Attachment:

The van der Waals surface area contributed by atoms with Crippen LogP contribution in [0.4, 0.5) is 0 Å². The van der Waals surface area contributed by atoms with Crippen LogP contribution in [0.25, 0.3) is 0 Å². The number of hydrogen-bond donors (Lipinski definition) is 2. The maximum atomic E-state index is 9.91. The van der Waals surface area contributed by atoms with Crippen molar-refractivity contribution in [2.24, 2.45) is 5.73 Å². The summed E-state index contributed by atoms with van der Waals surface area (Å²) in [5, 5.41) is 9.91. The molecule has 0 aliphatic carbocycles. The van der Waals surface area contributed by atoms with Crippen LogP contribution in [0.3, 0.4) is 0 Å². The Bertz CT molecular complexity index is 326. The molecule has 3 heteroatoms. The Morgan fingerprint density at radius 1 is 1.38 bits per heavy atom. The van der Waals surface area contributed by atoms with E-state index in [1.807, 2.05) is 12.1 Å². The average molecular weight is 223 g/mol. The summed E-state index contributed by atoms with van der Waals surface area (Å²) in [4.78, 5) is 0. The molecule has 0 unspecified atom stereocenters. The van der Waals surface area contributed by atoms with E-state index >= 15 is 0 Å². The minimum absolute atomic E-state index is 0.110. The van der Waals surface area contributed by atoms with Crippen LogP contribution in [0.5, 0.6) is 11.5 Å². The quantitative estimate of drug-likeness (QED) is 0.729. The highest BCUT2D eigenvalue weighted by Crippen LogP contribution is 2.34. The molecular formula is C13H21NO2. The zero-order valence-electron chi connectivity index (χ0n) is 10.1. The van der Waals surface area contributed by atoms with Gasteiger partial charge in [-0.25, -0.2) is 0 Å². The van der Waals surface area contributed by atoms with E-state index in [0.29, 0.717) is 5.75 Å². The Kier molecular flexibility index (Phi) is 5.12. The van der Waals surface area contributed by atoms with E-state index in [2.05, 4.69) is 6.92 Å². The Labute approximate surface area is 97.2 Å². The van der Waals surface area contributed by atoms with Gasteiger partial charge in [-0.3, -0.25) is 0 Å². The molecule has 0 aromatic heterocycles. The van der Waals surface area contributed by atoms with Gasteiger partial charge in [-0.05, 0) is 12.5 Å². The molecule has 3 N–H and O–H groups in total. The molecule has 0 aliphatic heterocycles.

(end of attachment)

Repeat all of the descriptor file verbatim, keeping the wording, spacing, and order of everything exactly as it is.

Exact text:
The van der Waals surface area contributed by atoms with Crippen LogP contribution in [0.4, 0.5) is 0 Å². The van der Waals surface area contributed by atoms with Crippen LogP contribution in [0.25, 0.3) is 0 Å². The number of hydrogen-bond donors (Lipinski definition) is 2. The maximum atomic E-state index is 9.91. The van der Waals surface area contributed by atoms with Crippen molar-refractivity contribution in [2.24, 2.45) is 5.73 Å². The summed E-state index contributed by atoms with van der Waals surface area (Å²) in [5, 5.41) is 9.91. The molecule has 0 aliphatic carbocycles. The van der Waals surface area contributed by atoms with Crippen LogP contribution in [0.3, 0.4) is 0 Å². The Bertz CT molecular complexity index is 326. The molecule has 3 heteroatoms. The Morgan fingerprint density at radius 1 is 1.38 bits per heavy atom. The van der Waals surface area contributed by atoms with E-state index in [1.807, 2.05) is 12.1 Å². The average molecular weight is 223 g/mol. The summed E-state index contributed by atoms with van der Waals surface area (Å²) in [4.78, 5) is 0. The molecule has 0 unspecified atom stereocenters. The van der Waals surface area contributed by atoms with E-state index >= 15 is 0 Å². The minimum absolute atomic E-state index is 0.110. The van der Waals surface area contributed by atoms with Crippen LogP contribution in [0.5, 0.6) is 11.5 Å². The quantitative estimate of drug-likeness (QED) is 0.729. The highest BCUT2D eigenvalue weighted by Crippen LogP contribution is 2.34. The molecular formula is C13H21NO2. The zero-order valence-electron chi connectivity index (χ0n) is 10.1. The van der Waals surface area contributed by atoms with Gasteiger partial charge in [-0.25, -0.2) is 0 Å². The van der Waals surface area contributed by atoms with E-state index in [0.29, 0.717) is 5.75 Å². The Kier molecular flexibility index (Phi) is 5.12. The van der Waals surface area contributed by atoms with E-state index in [2.05, 4.69) is 6.92 Å². The Labute approximate surface area is 97.2 Å². The van der Waals surface area contributed by atoms with Gasteiger partial charge in [-0.3, -0.25) is 0 Å². The molecule has 0 aromatic heterocycles. The van der Waals surface area contributed by atoms with Gasteiger partial charge in [-0.05, 0) is 12.5 Å². The molecule has 3 N–H and O–H groups in total. The molecule has 0 aliphatic heterocycles.